As an avid Capitalist, it never occurred to me to read the classic “Communist Manifesto” by Karl Marx and Friedrich Engels. I have always considered myself to be open-minded, so why had I not been willing to read the philosophy of the competition. I was a bit paranoid about ordering the book, thinking that it might put on a person to watch list. I overcame that paranoia purchased the book, and read it. I found it a difficult read. The basic point was the downtrodden Proletariat would violently rise as a social group and take economic power from the Bourgeois class. At this point, I decided that I need good definitions of the Proletariat and Bourgeois.

In Marxism, the proletariat is the working class, including farmers and low-skilled factory workers. They do not own any means of production. The bourgeoisie are the capitalist class, the wealthy, who own most of the means of production.

When reading, it is important to remember that it was written in the context of the times (1847). It was the very early stage of the Industrial Revolution, and most of the lower wage working class was agrarian-based. The book recognizes the emergence of the Industry based workers and assumes that they will transition from the fields to a similar factory based existence. At the time is there was considerable proof that this is was the case.

The Robber Barons were in the process of validating the predictions of Marx & Engels. A Robber Baron was a  person who becomes rich through ruthless and unscrupulous business practices (originally concerning prominent US businessmen in the late 19th century). There is no question that businesses created an uncertain work environment for low paid workers, ignored reasonable working schedules, and often employed children. Labor abuse gave rise to labor unions. Unions began forming in the mid-19th century in response to the social and economic impact of the Industrial Revolution. National labor unions began to form in the post-Civil War Era. In my opinion, unions were created by company mismanagement.

The book addresses the possibility of unions and efforts to transition government to other Socialist systems peacefully. The authors contend that the Bourgeois will still control these systems and that any improvement in wage distribution will only move a small portion into that class. Still, the vast majority of the Proletariat will not benefit.  The only way to establish a fair balance of wage distribution is for the Proletariat to take control and make the rules. The only way that can happen is through a violent overthrow.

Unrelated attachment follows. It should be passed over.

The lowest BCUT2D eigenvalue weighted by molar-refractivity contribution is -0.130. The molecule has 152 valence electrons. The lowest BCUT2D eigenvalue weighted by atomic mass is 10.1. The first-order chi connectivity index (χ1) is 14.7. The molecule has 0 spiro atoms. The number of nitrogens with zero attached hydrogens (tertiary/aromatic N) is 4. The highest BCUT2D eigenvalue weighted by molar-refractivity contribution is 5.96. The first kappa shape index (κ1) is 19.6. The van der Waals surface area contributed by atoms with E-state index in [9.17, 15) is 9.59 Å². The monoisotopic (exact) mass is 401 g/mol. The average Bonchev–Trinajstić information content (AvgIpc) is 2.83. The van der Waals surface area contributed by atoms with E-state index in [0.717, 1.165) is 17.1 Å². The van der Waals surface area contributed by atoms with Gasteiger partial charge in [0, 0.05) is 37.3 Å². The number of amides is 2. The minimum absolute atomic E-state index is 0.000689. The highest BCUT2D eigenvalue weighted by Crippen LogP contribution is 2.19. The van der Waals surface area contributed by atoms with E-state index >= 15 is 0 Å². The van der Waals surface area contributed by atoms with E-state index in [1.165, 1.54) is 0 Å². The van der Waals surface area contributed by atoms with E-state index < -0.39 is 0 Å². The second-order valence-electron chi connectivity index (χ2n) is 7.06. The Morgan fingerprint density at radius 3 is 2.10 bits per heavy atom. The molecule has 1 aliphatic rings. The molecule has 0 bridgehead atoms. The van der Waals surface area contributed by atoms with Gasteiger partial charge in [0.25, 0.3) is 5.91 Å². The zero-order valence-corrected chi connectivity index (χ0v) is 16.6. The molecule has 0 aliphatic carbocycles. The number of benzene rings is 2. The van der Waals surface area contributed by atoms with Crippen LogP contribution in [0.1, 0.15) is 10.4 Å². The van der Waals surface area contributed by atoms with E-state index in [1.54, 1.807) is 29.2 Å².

The book says almost nothing about how the government would work. Considering the conditions for labor in Russia at the time, it is understandable why the masses would support the idea of Communism. It is also understandable why the owners of capital in many countries would see that movement as a threat to their power and control.

Marx & Engels would not be around to see the rise of the middle class that slowly occurred along with improvements in technology. I doubt that would change their view, but it did provide a means for the Protelariat to improve their conditions, eventually.

The formation of labor unions was a decent first step in providing a more equitable working environment for workers in Industry. Unfortunately, unions developed their brand of Bourgeois. While workers did benefit, a disproportionate amount of the benefit ended up with the very few that controlled the purse strings. Over time most companies installed Personnel Departments, now titled Human Resources and implemented benefits. Federal legislation also established minimum wages, mandatory work and overtime hours, and employee safety measures. All of these steps lessened the influence of unions. In the past 25 years, the percentage of union members in the workforce has declined from 20% to 10.5%.

One tenant of the Communist movement is the renunciation of Nationalism. “Workers of the World Unite”. Communism has been a significant factor in the past:

Formerly Communist countries (by current name):

Past and Current Communist Countries: ChinaCubaLaosNorth Korea, and Vietnam.

In the 1980s, almost a third of the World’s population was Communist. Today the percent is still nearly 20% (primarily due to China’s massive numbers).

One thought on “Communism

  1. I also read The Communist Manifesto about a year ago. It seemed very redundant and had an angry tone. One more reason why critical thinking skills are so desperately needed. Low information voters and sheep who blindly follow a persona or ideology can quickly lead to an authoritarian state.

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